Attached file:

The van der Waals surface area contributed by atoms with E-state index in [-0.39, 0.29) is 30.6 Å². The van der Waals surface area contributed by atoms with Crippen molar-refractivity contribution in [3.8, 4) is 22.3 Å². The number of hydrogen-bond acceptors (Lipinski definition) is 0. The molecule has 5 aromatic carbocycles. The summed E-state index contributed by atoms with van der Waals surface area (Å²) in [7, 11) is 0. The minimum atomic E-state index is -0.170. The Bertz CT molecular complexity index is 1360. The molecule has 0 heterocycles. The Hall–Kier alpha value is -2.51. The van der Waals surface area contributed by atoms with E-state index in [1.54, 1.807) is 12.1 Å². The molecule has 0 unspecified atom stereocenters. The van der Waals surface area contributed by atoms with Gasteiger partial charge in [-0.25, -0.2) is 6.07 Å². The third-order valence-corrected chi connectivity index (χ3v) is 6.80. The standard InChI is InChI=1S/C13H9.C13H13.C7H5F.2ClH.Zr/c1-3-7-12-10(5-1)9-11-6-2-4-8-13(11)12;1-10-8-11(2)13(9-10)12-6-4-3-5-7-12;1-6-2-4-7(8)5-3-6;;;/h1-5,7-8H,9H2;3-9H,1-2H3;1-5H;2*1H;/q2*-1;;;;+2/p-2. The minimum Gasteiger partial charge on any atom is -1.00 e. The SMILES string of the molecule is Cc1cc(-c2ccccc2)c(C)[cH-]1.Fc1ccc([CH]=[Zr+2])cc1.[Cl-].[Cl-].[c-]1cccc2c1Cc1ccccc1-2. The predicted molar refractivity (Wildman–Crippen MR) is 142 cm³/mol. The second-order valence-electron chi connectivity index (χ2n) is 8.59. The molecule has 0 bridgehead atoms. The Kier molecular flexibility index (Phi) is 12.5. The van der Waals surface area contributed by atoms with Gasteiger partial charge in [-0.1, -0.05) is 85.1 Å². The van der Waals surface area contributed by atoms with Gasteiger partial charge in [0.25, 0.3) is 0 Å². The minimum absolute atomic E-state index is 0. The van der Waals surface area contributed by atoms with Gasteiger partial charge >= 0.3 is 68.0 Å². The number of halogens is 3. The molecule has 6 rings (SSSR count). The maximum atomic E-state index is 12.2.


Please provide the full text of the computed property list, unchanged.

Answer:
The van der Waals surface area contributed by atoms with E-state index in [-0.39, 0.29) is 30.6 Å². The van der Waals surface area contributed by atoms with Crippen molar-refractivity contribution in [3.8, 4) is 22.3 Å². The number of hydrogen-bond acceptors (Lipinski definition) is 0. The molecule has 5 aromatic carbocycles. The summed E-state index contributed by atoms with van der Waals surface area (Å²) in [7, 11) is 0. The minimum atomic E-state index is -0.170. The Bertz CT molecular complexity index is 1360. The molecule has 0 heterocycles. The Hall–Kier alpha value is -2.51. The van der Waals surface area contributed by atoms with E-state index in [1.54, 1.807) is 12.1 Å². The molecule has 0 unspecified atom stereocenters. The van der Waals surface area contributed by atoms with Gasteiger partial charge in [-0.25, -0.2) is 6.07 Å². The third-order valence-corrected chi connectivity index (χ3v) is 6.80. The standard InChI is InChI=1S/C13H9.C13H13.C7H5F.2ClH.Zr/c1-3-7-12-10(5-1)9-11-6-2-4-8-13(11)12;1-10-8-11(2)13(9-10)12-6-4-3-5-7-12;1-6-2-4-7(8)5-3-6;;;/h1-5,7-8H,9H2;3-9H,1-2H3;1-5H;2*1H;/q2*-1;;;;+2/p-2. The minimum Gasteiger partial charge on any atom is -1.00 e. The SMILES string of the molecule is Cc1cc(-c2ccccc2)c(C)[cH-]1.Fc1ccc([CH]=[Zr+2])cc1.[Cl-].[Cl-].[c-]1cccc2c1Cc1ccccc1-2. The predicted molar refractivity (Wildman–Crippen MR) is 142 cm³/mol. The second-order valence-electron chi connectivity index (χ2n) is 8.59. The molecule has 0 bridgehead atoms. The Kier molecular flexibility index (Phi) is 12.5. The van der Waals surface area contributed by atoms with Gasteiger partial charge in [-0.1, -0.05) is 85.1 Å². The van der Waals surface area contributed by atoms with Gasteiger partial charge in [0.25, 0.3) is 0 Å². The minimum absolute atomic E-state index is 0. The van der Waals surface area contributed by atoms with Gasteiger partial charge >= 0.3 is 68.0 Å². The number of halogens is 3. The molecule has 6 rings (SSSR count). The maximum atomic E-state index is 12.2.